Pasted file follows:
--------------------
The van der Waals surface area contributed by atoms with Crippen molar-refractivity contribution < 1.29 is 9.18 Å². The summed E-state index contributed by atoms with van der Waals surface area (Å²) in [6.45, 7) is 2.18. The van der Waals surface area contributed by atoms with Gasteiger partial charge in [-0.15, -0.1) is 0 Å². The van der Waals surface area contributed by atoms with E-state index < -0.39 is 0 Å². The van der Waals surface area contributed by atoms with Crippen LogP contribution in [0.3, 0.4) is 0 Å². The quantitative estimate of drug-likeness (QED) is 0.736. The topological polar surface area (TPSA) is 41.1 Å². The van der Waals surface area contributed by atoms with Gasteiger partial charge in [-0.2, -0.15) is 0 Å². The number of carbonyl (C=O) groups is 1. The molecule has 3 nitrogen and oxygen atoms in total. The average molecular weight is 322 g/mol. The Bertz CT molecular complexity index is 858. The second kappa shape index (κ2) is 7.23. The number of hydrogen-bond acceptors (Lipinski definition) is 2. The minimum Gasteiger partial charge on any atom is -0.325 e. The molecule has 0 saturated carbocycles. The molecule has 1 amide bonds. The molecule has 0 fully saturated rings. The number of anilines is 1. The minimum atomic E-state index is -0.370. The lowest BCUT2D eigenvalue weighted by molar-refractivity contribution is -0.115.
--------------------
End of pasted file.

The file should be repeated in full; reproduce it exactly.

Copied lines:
The van der Waals surface area contributed by atoms with Crippen molar-refractivity contribution < 1.29 is 9.18 Å². The summed E-state index contributed by atoms with van der Waals surface area (Å²) in [6.45, 7) is 2.18. The van der Waals surface area contributed by atoms with Gasteiger partial charge in [-0.15, -0.1) is 0 Å². The van der Waals surface area contributed by atoms with E-state index < -0.39 is 0 Å². The van der Waals surface area contributed by atoms with Crippen LogP contribution in [0.3, 0.4) is 0 Å². The quantitative estimate of drug-likeness (QED) is 0.736. The topological polar surface area (TPSA) is 41.1 Å². The van der Waals surface area contributed by atoms with Gasteiger partial charge in [-0.2, -0.15) is 0 Å². The number of carbonyl (C=O) groups is 1. The molecule has 3 nitrogen and oxygen atoms in total. The average molecular weight is 322 g/mol. The Bertz CT molecular complexity index is 858. The second kappa shape index (κ2) is 7.23. The number of hydrogen-bond acceptors (Lipinski definition) is 2. The minimum Gasteiger partial charge on any atom is -0.325 e. The molecule has 0 saturated carbocycles. The molecule has 1 amide bonds. The molecule has 0 fully saturated rings. The number of anilines is 1. The minimum atomic E-state index is -0.370. The lowest BCUT2D eigenvalue weighted by molar-refractivity contribution is -0.115.